Research shows how local/national actors (have to) rely on social (and political) relationships and networks that are held together by trust.[iv] The practical conditions often do not allow reliance primarily on formal systems of control, checks and balances, as international agencies do. The personal trust relationships provide the checks and balances. For them, the work is also personal, and they are surprised at the lack of personal involvement and investment in trust by international actors. Another Lebanese CSO director expressed this as the coffee principle: “Don’t start talking to me immediately about a project and budgets, let’s first have some coffees, get to know each other, and see whether we share the same values and objectives.”

The differences show up in the ‘due diligence’ processes to which international agencies like to submit local/national ones. These pay a lot of attention to the formal set-up (contributing to ‘NGO-isation’) and explicit policies and procedures. They contribute to ‘more paper and less aid’. It sometimes forces a local agency to quickly borrow policies and procedures from another, so they can meet the paper requirements. It doesn’t mean these are internalised – just as the codes of conducts and policies and procedures on sexual harassment and other abuse of international agencies don’t work without the right organisational culture.[v] As another Bangladesh CSO director put it: “Our society is still largely a verbal one. The relevant point is not whether you have the right policy paper, but how often these issues are internally talked about with staff.”

International agencies are justifiably careful. A step-by-step approach might make sense: First work with a local organisation on a transactional basis. Take this as an opportunity to get to know each other. Local CSOs are well advised to do the same and explore how reliable an international agency is. If trust increases, the relationship can develop into a more equitable partnership. Sometimes that happens. But I also see too many cases where it doesn’t, where the talk about ‘partnership’ masks continued subordination, even after years of collaboration. Workable and liveable partnerships cannot exist on the force of paper agreements, policies and procedures only. However detailed, these are brought alive only by the actual behaviours of people collaborating. That doesn’t happen without a grounding in lived and practiced values, a willingness to give some trust, a solid dose of self-awareness, and good interpersonal skills. Only when the being is alive will the doing thrive.[vi]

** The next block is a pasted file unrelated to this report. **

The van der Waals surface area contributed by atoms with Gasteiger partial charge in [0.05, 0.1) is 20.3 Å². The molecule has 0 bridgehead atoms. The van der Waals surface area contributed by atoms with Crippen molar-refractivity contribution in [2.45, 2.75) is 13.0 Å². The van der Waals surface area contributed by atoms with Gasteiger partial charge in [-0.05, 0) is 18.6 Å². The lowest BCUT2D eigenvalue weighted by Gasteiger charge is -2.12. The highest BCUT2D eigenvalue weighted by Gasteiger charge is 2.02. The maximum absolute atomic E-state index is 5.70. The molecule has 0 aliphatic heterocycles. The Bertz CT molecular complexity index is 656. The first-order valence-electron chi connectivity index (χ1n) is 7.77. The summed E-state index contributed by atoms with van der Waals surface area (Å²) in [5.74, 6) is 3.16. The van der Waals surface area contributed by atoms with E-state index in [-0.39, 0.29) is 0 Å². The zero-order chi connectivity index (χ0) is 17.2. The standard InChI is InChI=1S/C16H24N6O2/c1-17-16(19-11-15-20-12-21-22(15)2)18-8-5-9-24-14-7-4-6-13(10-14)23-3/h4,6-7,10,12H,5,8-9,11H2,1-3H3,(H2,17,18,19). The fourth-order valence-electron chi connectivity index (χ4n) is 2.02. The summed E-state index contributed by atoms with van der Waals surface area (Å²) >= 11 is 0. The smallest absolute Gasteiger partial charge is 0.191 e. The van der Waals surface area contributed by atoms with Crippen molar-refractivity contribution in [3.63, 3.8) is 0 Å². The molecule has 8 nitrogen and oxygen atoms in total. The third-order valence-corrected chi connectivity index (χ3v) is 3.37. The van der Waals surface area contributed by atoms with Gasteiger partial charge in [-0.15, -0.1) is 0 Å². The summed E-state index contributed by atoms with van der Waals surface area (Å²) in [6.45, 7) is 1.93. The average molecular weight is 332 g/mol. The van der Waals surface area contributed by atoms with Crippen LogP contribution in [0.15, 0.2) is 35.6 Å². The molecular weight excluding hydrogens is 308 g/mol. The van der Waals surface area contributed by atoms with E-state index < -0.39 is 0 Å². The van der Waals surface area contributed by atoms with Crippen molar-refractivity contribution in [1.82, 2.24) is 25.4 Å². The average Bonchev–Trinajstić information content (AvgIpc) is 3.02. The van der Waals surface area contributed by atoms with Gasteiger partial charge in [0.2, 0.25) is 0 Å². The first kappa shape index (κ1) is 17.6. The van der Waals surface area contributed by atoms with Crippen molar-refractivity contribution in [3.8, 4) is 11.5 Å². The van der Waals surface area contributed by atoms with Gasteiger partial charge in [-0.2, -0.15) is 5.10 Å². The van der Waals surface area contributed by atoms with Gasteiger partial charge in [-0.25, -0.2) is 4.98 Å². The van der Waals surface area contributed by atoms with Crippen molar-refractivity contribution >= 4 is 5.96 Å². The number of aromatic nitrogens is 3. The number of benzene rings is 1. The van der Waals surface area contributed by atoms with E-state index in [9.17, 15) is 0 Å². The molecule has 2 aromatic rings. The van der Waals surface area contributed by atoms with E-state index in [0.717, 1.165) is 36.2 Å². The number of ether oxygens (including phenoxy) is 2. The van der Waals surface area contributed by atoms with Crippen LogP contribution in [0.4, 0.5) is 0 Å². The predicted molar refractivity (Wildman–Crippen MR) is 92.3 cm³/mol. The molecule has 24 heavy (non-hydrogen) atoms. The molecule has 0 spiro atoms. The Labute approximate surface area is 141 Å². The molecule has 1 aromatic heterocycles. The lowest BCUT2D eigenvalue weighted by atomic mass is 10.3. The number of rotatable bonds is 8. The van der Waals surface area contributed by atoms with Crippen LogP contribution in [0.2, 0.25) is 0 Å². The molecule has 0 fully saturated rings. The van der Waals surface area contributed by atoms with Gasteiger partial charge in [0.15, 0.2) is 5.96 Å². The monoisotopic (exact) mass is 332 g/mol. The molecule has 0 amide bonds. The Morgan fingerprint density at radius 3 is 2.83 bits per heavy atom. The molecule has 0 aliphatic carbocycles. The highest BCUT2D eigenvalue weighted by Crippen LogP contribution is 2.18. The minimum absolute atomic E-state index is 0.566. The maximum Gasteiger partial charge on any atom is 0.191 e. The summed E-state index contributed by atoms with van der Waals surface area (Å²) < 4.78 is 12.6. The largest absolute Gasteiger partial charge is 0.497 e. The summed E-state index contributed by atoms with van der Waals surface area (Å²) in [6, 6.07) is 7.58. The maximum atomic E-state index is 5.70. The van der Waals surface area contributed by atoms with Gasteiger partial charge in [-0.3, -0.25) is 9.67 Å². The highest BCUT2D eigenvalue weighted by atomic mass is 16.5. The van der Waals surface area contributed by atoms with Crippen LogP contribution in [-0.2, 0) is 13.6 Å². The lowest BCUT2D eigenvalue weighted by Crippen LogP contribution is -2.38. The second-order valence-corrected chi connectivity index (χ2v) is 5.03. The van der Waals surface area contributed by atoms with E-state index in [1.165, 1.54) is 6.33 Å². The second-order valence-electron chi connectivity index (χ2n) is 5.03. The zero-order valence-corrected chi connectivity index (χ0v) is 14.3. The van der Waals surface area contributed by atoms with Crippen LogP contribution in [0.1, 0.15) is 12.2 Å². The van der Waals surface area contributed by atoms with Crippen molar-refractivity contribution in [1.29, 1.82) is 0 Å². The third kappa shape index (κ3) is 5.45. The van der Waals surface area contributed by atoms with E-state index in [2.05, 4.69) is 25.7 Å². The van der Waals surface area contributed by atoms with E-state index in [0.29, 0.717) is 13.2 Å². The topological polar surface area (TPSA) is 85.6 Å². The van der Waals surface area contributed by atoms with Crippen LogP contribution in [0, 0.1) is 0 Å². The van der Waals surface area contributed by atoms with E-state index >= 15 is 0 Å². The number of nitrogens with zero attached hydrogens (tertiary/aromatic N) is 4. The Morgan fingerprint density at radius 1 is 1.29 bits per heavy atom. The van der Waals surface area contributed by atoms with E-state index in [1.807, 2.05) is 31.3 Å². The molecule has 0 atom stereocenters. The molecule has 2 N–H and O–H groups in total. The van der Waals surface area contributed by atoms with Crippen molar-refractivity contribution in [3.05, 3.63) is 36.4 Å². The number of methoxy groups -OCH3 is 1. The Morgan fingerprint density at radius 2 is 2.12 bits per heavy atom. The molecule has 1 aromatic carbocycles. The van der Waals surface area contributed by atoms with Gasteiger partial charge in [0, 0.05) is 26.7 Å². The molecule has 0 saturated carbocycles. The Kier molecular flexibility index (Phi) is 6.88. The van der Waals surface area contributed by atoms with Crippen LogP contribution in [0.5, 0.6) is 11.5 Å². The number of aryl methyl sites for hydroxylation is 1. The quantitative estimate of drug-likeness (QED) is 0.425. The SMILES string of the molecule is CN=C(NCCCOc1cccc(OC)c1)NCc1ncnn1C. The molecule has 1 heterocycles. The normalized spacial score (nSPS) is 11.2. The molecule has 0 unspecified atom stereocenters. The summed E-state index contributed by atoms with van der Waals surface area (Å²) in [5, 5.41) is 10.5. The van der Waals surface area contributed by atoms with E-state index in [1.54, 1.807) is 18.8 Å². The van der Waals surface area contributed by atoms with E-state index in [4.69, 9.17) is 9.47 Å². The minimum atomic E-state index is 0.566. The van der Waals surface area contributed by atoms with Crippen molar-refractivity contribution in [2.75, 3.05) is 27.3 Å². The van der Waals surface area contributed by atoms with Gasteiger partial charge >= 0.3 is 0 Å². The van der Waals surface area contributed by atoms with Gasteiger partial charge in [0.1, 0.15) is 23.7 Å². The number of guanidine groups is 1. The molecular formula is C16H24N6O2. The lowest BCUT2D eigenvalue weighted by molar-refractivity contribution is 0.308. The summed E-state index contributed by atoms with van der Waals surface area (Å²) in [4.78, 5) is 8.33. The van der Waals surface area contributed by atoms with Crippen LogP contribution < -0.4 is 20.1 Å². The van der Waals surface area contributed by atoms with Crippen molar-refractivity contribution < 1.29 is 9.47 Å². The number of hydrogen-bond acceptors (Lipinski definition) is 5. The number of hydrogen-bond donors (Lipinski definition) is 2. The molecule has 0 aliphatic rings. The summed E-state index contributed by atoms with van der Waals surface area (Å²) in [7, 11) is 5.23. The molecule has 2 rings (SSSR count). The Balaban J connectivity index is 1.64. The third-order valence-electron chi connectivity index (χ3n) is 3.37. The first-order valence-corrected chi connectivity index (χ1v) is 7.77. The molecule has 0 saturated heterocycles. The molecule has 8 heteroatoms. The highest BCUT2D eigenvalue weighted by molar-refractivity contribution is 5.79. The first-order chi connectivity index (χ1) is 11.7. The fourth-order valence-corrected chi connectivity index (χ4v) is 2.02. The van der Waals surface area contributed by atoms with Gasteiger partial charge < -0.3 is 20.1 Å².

The two above characterisations of relief work and peacebuilding are generalisations.  I am well aware that each has other practices and experiences. Assess for yourself however, particularly if you have longer experience in one or the other, or both:

·       Is relationship and trust building an explicit attention point and objective in your role, in your practice?

·       Has your agency offered you experiential learning to strengthen your self-awareness, emotional intelligence, interpersonal skills? Are people recruited and is performance assessed also on that aspect?

·       Does your organisation explicitly reflect on how to achieve complementary collaboration and equitable partnership?

·       Is relationship continuity a conscious attention point at times of staff turnover?

·       Is your organisation’s culture prepared for partnerships?

[i] This is often alleged, without international actors making the effort to actually verify this. One cannot simply rely on the identity of a CSO director, or her or his political connections to draw conclusions. The question is whether the CSO works inclusively across divides, whether the political connections are used to maintain a dynamic 'impartiality', and for narrow- or common-good interest. See M. Stephen et alii 2017: Partnerships in Conflict p. 26, International Alert & Oxfam

[ii] Competing Values Framework

[iii] See ‘The Partnership Chronicles’

[iv]  E.g. Howe, K et alii 2015: Breaking the Hourglass: Partnerships in Remote Management Settings – The cases of Syria and Iraqi Kurdistan, Tufts Univ.

[v] For a sad confirmation of this, see The Konterra Group’s 2019 review of Amnesty International’s Staff Wellbeing

[vi] The phrase comes from Being at Full Potential coaching